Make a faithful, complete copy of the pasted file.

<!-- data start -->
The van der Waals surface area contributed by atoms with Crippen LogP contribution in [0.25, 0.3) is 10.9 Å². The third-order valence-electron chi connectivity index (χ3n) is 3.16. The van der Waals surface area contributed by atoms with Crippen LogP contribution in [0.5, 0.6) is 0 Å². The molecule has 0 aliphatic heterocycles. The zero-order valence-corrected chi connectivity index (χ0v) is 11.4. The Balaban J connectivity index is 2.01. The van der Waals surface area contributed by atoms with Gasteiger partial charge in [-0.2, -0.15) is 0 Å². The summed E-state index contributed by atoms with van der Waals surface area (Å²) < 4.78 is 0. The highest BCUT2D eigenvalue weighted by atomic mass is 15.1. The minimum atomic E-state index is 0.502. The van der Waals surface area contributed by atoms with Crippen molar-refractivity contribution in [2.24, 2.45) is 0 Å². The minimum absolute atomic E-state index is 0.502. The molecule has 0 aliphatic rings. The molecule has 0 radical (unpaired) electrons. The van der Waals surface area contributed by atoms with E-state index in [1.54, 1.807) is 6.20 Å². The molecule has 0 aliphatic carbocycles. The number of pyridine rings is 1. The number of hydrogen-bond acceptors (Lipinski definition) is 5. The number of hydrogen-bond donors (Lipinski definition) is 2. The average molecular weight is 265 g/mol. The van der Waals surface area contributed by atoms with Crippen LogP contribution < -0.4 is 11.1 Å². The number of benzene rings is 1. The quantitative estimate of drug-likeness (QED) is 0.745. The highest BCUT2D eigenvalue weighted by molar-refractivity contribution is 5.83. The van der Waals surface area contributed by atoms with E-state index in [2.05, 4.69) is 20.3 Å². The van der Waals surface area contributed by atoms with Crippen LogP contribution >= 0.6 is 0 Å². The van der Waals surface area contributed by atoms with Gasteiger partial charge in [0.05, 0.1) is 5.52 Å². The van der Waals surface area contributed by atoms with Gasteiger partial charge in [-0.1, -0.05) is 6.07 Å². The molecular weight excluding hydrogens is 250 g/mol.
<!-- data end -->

The van der Waals surface area contributed by atoms with Crippen LogP contribution in [0.25, 0.3) is 10.9 Å². The third-order valence-electron chi connectivity index (χ3n) is 3.16. The van der Waals surface area contributed by atoms with Crippen LogP contribution in [0.5, 0.6) is 0 Å². The molecule has 0 aliphatic heterocycles. The zero-order valence-corrected chi connectivity index (χ0v) is 11.4. The Balaban J connectivity index is 2.01. The van der Waals surface area contributed by atoms with Gasteiger partial charge in [-0.2, -0.15) is 0 Å². The summed E-state index contributed by atoms with van der Waals surface area (Å²) < 4.78 is 0. The highest BCUT2D eigenvalue weighted by atomic mass is 15.1. The minimum atomic E-state index is 0.502. The van der Waals surface area contributed by atoms with Crippen molar-refractivity contribution in [2.24, 2.45) is 0 Å². The minimum absolute atomic E-state index is 0.502. The molecule has 0 aliphatic rings. The molecule has 0 radical (unpaired) electrons. The van der Waals surface area contributed by atoms with E-state index in [1.54, 1.807) is 6.20 Å². The molecule has 0 aliphatic carbocycles. The number of pyridine rings is 1. The number of hydrogen-bond acceptors (Lipinski definition) is 5. The number of hydrogen-bond donors (Lipinski definition) is 2. The average molecular weight is 265 g/mol. The van der Waals surface area contributed by atoms with Crippen LogP contribution < -0.4 is 11.1 Å². The number of benzene rings is 1. The quantitative estimate of drug-likeness (QED) is 0.745. The highest BCUT2D eigenvalue weighted by molar-refractivity contribution is 5.83. The van der Waals surface area contributed by atoms with E-state index in [2.05, 4.69) is 20.3 Å². The van der Waals surface area contributed by atoms with Crippen LogP contribution >= 0.6 is 0 Å². The van der Waals surface area contributed by atoms with Gasteiger partial charge in [0.05, 0.1) is 5.52 Å². The van der Waals surface area contributed by atoms with Gasteiger partial charge in [-0.1, -0.05) is 6.07 Å². The molecular weight excluding hydrogens is 250 g/mol.